Labor Day Trip Report

Labor Day Trip Report

Labor Day Support Crew Packs 12-Miles Into Kalmiopsis Wilderness


Finds Heaven-like Oasis: Taggart’s Bar

By Gabe Howe

“It’s really beautiful,” says volunteer Jackie Vargas Friday morning of Labor Day Weekend. She rouses her senses and looks west over Red Mountain Praire.

The night before Vargas and SMC board member Allison Gilroy traveled to Grants Pass from Portland on a dicey ride-share. They were met there by myself, as well as volunteers Adrian Groth and Devin Stacy of Ashland.

“We got pulled over in Riddle,” Allison explained in the Shari’s parking lot. “And we had to make a lot of stops. So we were late.” We packed the car full and got on our way.

By the time we got to Red Mountain Praire it was after midnight, and very, very dark, revealing a sky full of stars.

Friday morning we packed our bags with food for the crew, drove the couple of miles to Vulcan Lake Trailhead, and started the long haul in. The 12-mile hike to Taggart’s Bar from there is tough.

The first half or so is pleasant enough, a traverse of high country ridges with far out views. But then after reaching the junction with Upper Chetco Trail 1102, we make a plunge east, down about 1500 vertical feet in just a couple miles to Box Canyon. Then we hike up about 700 feet in less than one mile, and back down to Taggart’s Bar.

The trail includes many steep pitches. It’s rocky and uneven. But it’s open.

The hike was rendered impassable after the 2002 Biscuit Fire. Thousands of trees fell onto long trail sections, forming thick walls of wood that masqueraded the trail bench altogether. SMC volunteer and paid crews have been using crosscut saws to cut them out for five years now, and finally got ahead of the damage this year.

On Friday when we ran into the crew near Taggart’s they were busy widening tread, clipping brush, and cutting step over logs. “Detail work is tough,” said crew leader Aaron Babcock. “It just takes a long time.”

After reaching the banks at Taggart’s Bar, we unloaded a pile of food for the crew, who will be working there until around September 7.


“Mmm. Chips Ahoy,” mumbled Micah Nash discovering a pack of cookies. The crew ate their fresh greens, roast beef sandwiches, and got to bed early.

The next morning the support crew woke up late and started the long hike to Vulcan Lake, where we stayed overnight. We sat there on the peridotite banks examining battered feet, sore bodies, aching ankles. We ate cold bratwurst wrapped in stale hot dog buns smothered in mustard.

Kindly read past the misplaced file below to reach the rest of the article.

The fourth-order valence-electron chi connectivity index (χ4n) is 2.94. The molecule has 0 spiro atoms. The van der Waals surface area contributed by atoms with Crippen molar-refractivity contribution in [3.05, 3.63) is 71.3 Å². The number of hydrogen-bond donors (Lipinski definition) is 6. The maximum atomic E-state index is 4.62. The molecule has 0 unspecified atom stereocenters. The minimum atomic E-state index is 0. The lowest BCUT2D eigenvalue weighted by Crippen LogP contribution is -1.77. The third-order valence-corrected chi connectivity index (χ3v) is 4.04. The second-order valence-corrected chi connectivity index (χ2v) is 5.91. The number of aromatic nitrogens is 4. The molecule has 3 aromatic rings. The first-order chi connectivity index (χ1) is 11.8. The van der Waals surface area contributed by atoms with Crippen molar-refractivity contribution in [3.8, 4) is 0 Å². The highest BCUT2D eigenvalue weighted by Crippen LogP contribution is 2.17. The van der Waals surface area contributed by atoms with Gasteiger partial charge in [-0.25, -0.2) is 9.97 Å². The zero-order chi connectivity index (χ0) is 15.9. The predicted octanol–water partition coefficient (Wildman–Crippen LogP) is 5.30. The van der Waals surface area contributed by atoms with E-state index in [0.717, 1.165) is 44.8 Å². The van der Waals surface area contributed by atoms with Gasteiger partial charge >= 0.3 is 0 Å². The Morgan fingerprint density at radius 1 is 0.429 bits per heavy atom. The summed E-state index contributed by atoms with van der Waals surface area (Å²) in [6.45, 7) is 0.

“Thanks so much for helping out,” I told the group as I drifted off to sleep with a cup of water in my hand.

The Kalmiopsis has compelled me and helped define our organizational culture. This wild land is so remote, so special. Its mysteries are deep and infinite, and beautiful.

But the real inspiration are these volunteers, all of them with a little crazy in their eyes, who keep showing up to make a difference.


They batter their feet and blow off holiday weekend plans. They travel long miles. They make physical concessions and emotional sacrifices. And without them this project and this organization would be nothing more than a pipe dream.

And the trail to Taggart’s Bar, crown jewel of the Upper Chetco River, would be non-existent, lost underneath piles of dead logs and brush, robbed from the next generation of wilderness lovers.


It’s taken over 6,600 hours of on-the-ground labor. 58 volunteers. Numerous crews. A number of foundation grants, support from the Forest Service, and over 100 SMC members’ support. And back when we started, a lot of people said the goal wasn’t possible.

They were wrong. We win. The Trans-Kalmiopsis Route is passable and people are hiking it.

On Sunday we head to the beach before driving back to Grants Pass.

“I have to get to work tomorrow,” says Vargas, digging her feet into the sand of Crissey Field State Park. The muscles in her face pulse around as she looks out beyond the edge of the continent. “I just can’t believe it’s over. It wasn’t long enough.”

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